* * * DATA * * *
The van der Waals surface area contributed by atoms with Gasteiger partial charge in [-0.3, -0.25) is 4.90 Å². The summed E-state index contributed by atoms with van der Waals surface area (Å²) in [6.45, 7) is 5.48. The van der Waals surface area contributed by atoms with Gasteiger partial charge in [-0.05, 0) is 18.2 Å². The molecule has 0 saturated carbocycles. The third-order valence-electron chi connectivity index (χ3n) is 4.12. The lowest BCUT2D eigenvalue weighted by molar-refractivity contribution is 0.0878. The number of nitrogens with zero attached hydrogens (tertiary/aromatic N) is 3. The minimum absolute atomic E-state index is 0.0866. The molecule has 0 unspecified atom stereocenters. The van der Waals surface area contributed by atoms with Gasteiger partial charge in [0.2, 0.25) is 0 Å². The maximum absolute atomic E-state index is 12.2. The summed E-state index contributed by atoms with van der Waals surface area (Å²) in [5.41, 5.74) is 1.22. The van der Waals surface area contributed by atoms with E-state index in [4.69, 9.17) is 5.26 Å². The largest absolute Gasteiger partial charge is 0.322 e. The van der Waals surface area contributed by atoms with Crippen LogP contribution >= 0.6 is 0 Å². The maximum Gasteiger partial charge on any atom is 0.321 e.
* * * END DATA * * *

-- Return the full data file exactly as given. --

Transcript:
The van der Waals surface area contributed by atoms with Gasteiger partial charge in [-0.3, -0.25) is 4.90 Å². The summed E-state index contributed by atoms with van der Waals surface area (Å²) in [6.45, 7) is 5.48. The van der Waals surface area contributed by atoms with Gasteiger partial charge in [-0.05, 0) is 18.2 Å². The molecule has 0 saturated carbocycles. The third-order valence-electron chi connectivity index (χ3n) is 4.12. The lowest BCUT2D eigenvalue weighted by molar-refractivity contribution is 0.0878. The number of nitrogens with zero attached hydrogens (tertiary/aromatic N) is 3. The minimum absolute atomic E-state index is 0.0866. The molecule has 0 unspecified atom stereocenters. The van der Waals surface area contributed by atoms with Gasteiger partial charge in [0.2, 0.25) is 0 Å². The maximum absolute atomic E-state index is 12.2. The summed E-state index contributed by atoms with van der Waals surface area (Å²) in [5.41, 5.74) is 1.22. The van der Waals surface area contributed by atoms with E-state index in [4.69, 9.17) is 5.26 Å². The largest absolute Gasteiger partial charge is 0.322 e. The van der Waals surface area contributed by atoms with Crippen LogP contribution >= 0.6 is 0 Å². The maximum Gasteiger partial charge on any atom is 0.321 e.